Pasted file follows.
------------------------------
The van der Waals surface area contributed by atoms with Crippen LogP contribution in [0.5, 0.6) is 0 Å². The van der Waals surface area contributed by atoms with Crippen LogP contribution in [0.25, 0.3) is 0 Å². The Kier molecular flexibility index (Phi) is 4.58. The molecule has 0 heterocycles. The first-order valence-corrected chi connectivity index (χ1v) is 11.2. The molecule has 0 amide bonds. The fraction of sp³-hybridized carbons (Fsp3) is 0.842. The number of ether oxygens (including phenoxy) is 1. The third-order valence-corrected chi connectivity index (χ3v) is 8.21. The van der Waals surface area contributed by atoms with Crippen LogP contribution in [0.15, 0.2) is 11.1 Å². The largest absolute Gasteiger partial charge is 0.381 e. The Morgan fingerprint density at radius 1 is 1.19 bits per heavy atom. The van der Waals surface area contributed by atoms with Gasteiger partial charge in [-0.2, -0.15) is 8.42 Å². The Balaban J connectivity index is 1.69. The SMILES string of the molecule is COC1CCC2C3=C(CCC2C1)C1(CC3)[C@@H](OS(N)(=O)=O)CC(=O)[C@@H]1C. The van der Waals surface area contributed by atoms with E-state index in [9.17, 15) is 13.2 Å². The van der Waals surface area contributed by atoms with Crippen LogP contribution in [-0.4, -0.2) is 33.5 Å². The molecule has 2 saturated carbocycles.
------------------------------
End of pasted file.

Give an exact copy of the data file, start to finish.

The van der Waals surface area contributed by atoms with Crippen LogP contribution in [0.5, 0.6) is 0 Å². The van der Waals surface area contributed by atoms with Crippen LogP contribution in [0.25, 0.3) is 0 Å². The Kier molecular flexibility index (Phi) is 4.58. The molecule has 0 heterocycles. The first-order valence-corrected chi connectivity index (χ1v) is 11.2. The molecule has 0 amide bonds. The fraction of sp³-hybridized carbons (Fsp3) is 0.842. The number of ether oxygens (including phenoxy) is 1. The third-order valence-corrected chi connectivity index (χ3v) is 8.21. The van der Waals surface area contributed by atoms with Crippen LogP contribution in [0.15, 0.2) is 11.1 Å². The largest absolute Gasteiger partial charge is 0.381 e. The Morgan fingerprint density at radius 1 is 1.19 bits per heavy atom. The van der Waals surface area contributed by atoms with Gasteiger partial charge in [-0.2, -0.15) is 8.42 Å². The Balaban J connectivity index is 1.69. The SMILES string of the molecule is COC1CCC2C3=C(CCC2C1)C1(CC3)[C@@H](OS(N)(=O)=O)CC(=O)[C@@H]1C. The van der Waals surface area contributed by atoms with E-state index in [9.17, 15) is 13.2 Å². The van der Waals surface area contributed by atoms with Crippen LogP contribution in [-0.4, -0.2) is 33.5 Å². The molecule has 2 saturated carbocycles.